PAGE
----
Quarantine during the COVID-19 pandemic forced many of us into involuntary confinement and isolation. The painful experience reminded us that humans are social animals who long to be free — free to move about, associate, make choices and form bonds. For the two million Americans who are currently incarcerated, quarantine merely extended the punitive logic that governs life in prison. To be held involuntarily in a harmful environment is the norm for these neighbors of ours who are locked away, out of sight and mind.
The pandemic brought prison conditions to public attention as news of the virus’ rapid spread within overcrowded carceral settings received coverage in mainstream media. I heard firsthand of the indignities suffered by clients whom I served through Kolbe House Jail Ministry of the Archdiocese of Chicago. They reported inadequate health care, lack of privacy and time outdoors for recreation, curtailed family visits and the suspension of all programming, including religious services. Concern for their safety made me feel the urgency of ending mass incarceration.
Can we turn the dire straits of the past two years into a platform for action? Bill Keller’s new book, “What’s Prison For? Punishment and Rehabilitation in the Age of Mass Incarceration,” provides a launching pad and trajectory for reform. Keller, founding editor-in-chief of The Marshall Project and former correspondent, editor and op-ed columnist of 30 years for The New York Times, has written a book that is concise, accessible and designed to bring readers up to speed on the legal and social history behind the rise of mass incarceration in order to re-enliven national scrutiny of the U.S. carceral system.
Americans across the political spectrum agree that our system is broken — a waste of lives and money. Yet we lack consensus on how to move forward. Keller asks, “Can we use our prisons to improve the chances that those caught in the criminal justice system emerge — and upward of 95% of them will emerge — with some hope of productive lives?”
Studies in neuroscience and social psychology call into question the rationale that prisons serve an effective means of ensuring public safety. To borrow a phrase from Dorothy Day, it is wiser by far to build a society in which it is easier for people to be good. In such a society, the goal of prisons would be rehabilitative — to help people become better neighbors. Rehabilitation requires acknowledging that people who harm others have themselves suffered harm. They are often burdened by poverty, trauma, mental illness and/or addiction. The surest way to curtail the cycle of violence is to provide treatment and opportunities for a better future.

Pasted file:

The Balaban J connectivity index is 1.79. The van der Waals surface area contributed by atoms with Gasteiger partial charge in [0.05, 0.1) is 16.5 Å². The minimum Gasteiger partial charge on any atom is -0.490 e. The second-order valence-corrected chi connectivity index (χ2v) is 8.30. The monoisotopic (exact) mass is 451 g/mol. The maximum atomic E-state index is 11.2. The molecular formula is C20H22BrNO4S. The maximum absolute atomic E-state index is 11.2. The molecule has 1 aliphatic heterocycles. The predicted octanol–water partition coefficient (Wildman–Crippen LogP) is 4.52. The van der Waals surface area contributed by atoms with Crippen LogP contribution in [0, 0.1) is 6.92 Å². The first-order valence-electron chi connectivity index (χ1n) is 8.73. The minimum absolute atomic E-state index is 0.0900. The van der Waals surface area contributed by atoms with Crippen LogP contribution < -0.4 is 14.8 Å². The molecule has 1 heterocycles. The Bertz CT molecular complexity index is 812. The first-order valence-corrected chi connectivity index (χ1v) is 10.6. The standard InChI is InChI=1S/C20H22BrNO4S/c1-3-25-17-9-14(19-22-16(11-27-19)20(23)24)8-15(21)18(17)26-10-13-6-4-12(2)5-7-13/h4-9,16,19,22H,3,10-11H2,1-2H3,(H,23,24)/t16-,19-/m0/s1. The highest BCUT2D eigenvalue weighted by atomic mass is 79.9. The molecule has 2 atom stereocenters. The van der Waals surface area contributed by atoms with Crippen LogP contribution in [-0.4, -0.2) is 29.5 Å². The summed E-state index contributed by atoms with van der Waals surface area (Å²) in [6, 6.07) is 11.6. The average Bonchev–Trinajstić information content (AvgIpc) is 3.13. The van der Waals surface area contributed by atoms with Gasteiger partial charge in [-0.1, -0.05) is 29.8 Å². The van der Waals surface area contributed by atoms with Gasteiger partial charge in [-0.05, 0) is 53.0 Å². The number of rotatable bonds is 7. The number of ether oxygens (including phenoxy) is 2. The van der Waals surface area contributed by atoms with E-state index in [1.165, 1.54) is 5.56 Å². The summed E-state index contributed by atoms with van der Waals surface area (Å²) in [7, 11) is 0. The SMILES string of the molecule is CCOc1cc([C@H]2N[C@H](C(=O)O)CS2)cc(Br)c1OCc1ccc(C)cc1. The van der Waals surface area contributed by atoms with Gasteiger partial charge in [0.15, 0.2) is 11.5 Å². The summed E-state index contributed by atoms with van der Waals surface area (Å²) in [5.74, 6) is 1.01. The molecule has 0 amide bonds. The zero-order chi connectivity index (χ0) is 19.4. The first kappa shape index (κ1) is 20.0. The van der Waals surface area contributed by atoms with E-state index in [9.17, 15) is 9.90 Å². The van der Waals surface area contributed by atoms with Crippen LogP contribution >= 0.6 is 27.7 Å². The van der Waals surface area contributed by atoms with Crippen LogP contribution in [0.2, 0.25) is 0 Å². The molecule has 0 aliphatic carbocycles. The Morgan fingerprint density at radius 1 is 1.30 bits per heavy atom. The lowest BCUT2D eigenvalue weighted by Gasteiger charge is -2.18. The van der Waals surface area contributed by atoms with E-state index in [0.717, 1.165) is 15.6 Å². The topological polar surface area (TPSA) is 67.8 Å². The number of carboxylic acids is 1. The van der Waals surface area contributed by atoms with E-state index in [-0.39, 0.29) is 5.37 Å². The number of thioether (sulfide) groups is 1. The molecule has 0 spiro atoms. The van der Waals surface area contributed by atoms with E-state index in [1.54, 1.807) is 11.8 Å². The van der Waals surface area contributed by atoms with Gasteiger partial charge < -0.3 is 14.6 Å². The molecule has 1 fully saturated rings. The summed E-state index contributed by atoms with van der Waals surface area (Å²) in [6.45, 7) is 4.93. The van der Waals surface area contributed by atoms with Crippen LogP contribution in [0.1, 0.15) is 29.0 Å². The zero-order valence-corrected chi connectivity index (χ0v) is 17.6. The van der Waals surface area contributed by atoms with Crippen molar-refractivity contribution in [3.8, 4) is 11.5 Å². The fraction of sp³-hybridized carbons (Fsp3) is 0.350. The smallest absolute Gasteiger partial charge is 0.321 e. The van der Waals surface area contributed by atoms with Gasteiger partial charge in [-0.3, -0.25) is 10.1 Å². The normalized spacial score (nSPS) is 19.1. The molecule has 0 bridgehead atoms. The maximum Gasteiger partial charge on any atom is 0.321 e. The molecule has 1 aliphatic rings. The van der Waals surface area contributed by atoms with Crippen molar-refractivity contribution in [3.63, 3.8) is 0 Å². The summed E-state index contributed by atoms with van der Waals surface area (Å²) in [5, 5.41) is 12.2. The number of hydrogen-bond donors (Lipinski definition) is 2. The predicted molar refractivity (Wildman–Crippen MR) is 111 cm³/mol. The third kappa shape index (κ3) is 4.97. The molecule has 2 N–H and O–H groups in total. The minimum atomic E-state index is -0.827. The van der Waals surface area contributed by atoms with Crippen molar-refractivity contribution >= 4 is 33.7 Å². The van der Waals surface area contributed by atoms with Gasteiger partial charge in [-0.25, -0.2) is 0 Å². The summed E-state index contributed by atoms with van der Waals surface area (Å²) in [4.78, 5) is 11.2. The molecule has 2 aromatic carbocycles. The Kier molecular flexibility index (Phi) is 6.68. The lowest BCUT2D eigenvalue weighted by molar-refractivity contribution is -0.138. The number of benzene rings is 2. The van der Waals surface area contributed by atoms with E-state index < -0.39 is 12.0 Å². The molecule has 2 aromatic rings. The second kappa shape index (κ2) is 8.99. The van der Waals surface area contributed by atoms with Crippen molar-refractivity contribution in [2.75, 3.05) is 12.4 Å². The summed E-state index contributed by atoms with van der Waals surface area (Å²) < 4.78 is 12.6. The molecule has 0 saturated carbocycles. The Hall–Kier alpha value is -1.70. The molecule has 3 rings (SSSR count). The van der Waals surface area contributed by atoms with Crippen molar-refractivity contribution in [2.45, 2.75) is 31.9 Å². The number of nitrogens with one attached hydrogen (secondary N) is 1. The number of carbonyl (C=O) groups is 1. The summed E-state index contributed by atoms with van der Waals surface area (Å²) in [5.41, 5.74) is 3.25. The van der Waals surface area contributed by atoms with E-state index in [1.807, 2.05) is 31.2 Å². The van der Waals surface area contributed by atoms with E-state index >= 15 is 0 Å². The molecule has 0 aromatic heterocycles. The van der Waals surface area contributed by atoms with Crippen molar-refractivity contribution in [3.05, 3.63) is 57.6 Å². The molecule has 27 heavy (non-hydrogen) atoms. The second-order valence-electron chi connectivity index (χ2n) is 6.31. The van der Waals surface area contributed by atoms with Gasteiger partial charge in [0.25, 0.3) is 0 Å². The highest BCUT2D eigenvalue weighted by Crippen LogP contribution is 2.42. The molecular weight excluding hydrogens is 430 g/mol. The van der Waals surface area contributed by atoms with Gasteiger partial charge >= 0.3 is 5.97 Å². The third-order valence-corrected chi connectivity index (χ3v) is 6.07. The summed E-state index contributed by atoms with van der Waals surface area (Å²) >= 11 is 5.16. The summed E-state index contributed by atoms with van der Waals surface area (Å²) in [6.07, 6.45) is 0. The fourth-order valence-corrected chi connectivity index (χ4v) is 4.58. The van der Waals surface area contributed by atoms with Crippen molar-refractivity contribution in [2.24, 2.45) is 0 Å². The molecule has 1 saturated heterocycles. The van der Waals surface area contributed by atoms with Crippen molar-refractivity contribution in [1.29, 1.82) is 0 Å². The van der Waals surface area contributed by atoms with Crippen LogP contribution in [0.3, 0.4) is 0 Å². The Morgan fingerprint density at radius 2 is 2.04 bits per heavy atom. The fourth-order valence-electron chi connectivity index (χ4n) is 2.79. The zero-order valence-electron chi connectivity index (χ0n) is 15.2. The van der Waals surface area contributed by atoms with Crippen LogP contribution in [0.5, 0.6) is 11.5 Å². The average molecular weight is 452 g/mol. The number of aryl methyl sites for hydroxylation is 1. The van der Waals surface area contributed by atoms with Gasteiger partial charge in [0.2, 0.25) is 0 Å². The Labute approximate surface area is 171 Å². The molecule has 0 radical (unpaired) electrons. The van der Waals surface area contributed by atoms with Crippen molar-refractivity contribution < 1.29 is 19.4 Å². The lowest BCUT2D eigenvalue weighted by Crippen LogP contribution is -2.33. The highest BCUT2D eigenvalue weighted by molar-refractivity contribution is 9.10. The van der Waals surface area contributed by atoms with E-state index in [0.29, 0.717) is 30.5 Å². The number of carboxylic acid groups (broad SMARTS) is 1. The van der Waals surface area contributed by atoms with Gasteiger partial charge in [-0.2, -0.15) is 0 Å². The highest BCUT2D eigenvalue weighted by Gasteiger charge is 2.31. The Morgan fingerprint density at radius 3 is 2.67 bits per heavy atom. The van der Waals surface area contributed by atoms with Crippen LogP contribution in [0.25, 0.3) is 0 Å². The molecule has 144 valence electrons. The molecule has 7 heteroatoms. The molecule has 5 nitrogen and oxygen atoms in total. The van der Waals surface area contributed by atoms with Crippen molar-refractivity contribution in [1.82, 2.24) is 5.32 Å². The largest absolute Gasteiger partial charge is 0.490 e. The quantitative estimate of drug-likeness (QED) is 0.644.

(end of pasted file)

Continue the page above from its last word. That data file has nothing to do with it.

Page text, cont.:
Prison reform is a matter of both racial and economic justice. The impact of mass incarceration falls heaviest on poor communities and disproportionately impacts people of color. Pope Francis critiques this racial bias and calls the Church to work for prison reform in his encyclical, Fratelli Tutti. As a white Catholic, however, I rarely hear homilies that name ending mass incarceration as a pro-life and pro-family issue. It certainly is both. If the Church is serious about practicing its own social teaching, then we must take a stand against mass incarceration and invest in the work of restorative justice and rehabilitation.
Rehabilitative programming in prison can help folks emerge from incarceration more skilled, better educated, experienced in counseling their peers and enabled to support their families. Students I’ve taught through college-in-prison initiatives have shared that pursuing a degree restores their dignity and self-esteem. It helps some re-establish relationships with their families.
No matter how therapeutic in-prison programs are, however, Americans must ask whether our society is well-served by removing folks who are impoverished, addicted and dealing with mental health issues from their communities. Is it just to children of the incarcerated to deprive them of their parents? These are the concerns raised by the prison abolition movement. Abolitionists argue that crime is merely a by-product of deeply-rooted social inequities: poverty and lack of access to employment, housing and health care. Rather than pour money into the carceral system we should, instead, invest in providing resources for communities at the socioeconomic margins.
Many deem the goal of prison abolition unrealistic. Most Americans aren’t ready to do away with prison entirely, even in the face of overwhelming evidence that they do more harm than good. As Christians, we should be wary of political stances that would sacrifice the potential for human flourishing in the name of practicality. After all, we profess belief in the resurrection of the dead — the ultimate impossibility. We know that our ways are not God’s ways, especially when it comes to matters of justice and mercy. If we truly believe in a God who sets captives free, then we are bound to attend to calls for prison abolition. They impel us to imagine a future in which we won’t need prisons to feel safe.
“What’s Prison For?” aims to reignite the movement for prison reform that stalled during the pandemic shutdown. It also points to ways that people of faith can make a difference in the short-term through local and state-level experiments in rehabilitation. Mass incarceration is rightly named a humanitarian crisis. It demands that we be good neighbors to those trapped in the system so that they can return to their families and communities, equipped to become better neighbors in turn.
ABOUT THE AUTHOR
Annie Killian is a temporary-professed Dominican Sister of Peace. She ministers in public humanities and community engagement at the University of Notre Dame.
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